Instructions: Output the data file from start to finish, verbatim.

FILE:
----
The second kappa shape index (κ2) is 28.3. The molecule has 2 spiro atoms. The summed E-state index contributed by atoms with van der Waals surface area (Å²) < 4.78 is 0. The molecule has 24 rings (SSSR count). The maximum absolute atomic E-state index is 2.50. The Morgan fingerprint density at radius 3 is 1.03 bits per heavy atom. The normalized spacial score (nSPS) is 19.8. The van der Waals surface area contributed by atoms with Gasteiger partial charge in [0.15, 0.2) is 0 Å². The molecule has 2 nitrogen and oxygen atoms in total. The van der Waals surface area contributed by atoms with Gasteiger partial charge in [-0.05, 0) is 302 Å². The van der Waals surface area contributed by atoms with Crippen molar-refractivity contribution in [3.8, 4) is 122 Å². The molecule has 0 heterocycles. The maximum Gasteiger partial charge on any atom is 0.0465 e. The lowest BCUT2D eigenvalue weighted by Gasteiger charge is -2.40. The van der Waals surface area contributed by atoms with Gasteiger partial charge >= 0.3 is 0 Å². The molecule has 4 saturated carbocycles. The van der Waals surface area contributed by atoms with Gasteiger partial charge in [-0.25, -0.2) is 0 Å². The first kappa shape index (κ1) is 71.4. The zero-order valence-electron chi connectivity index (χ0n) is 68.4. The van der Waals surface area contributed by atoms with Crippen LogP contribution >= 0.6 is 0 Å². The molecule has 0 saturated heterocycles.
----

The second kappa shape index (κ2) is 28.3. The molecule has 2 spiro atoms. The summed E-state index contributed by atoms with van der Waals surface area (Å²) < 4.78 is 0. The molecule has 24 rings (SSSR count). The maximum absolute atomic E-state index is 2.50. The Morgan fingerprint density at radius 3 is 1.03 bits per heavy atom. The normalized spacial score (nSPS) is 19.8. The van der Waals surface area contributed by atoms with Gasteiger partial charge in [0.15, 0.2) is 0 Å². The molecule has 2 nitrogen and oxygen atoms in total. The van der Waals surface area contributed by atoms with Gasteiger partial charge in [-0.05, 0) is 302 Å². The van der Waals surface area contributed by atoms with Crippen molar-refractivity contribution in [3.8, 4) is 122 Å². The molecule has 0 heterocycles. The maximum Gasteiger partial charge on any atom is 0.0465 e. The lowest BCUT2D eigenvalue weighted by Gasteiger charge is -2.40. The van der Waals surface area contributed by atoms with Gasteiger partial charge >= 0.3 is 0 Å². The molecule has 4 saturated carbocycles. The van der Waals surface area contributed by atoms with Gasteiger partial charge in [-0.25, -0.2) is 0 Å². The first kappa shape index (κ1) is 71.4. The zero-order valence-electron chi connectivity index (χ0n) is 68.4. The van der Waals surface area contributed by atoms with Crippen LogP contribution >= 0.6 is 0 Å². The molecule has 0 saturated heterocycles.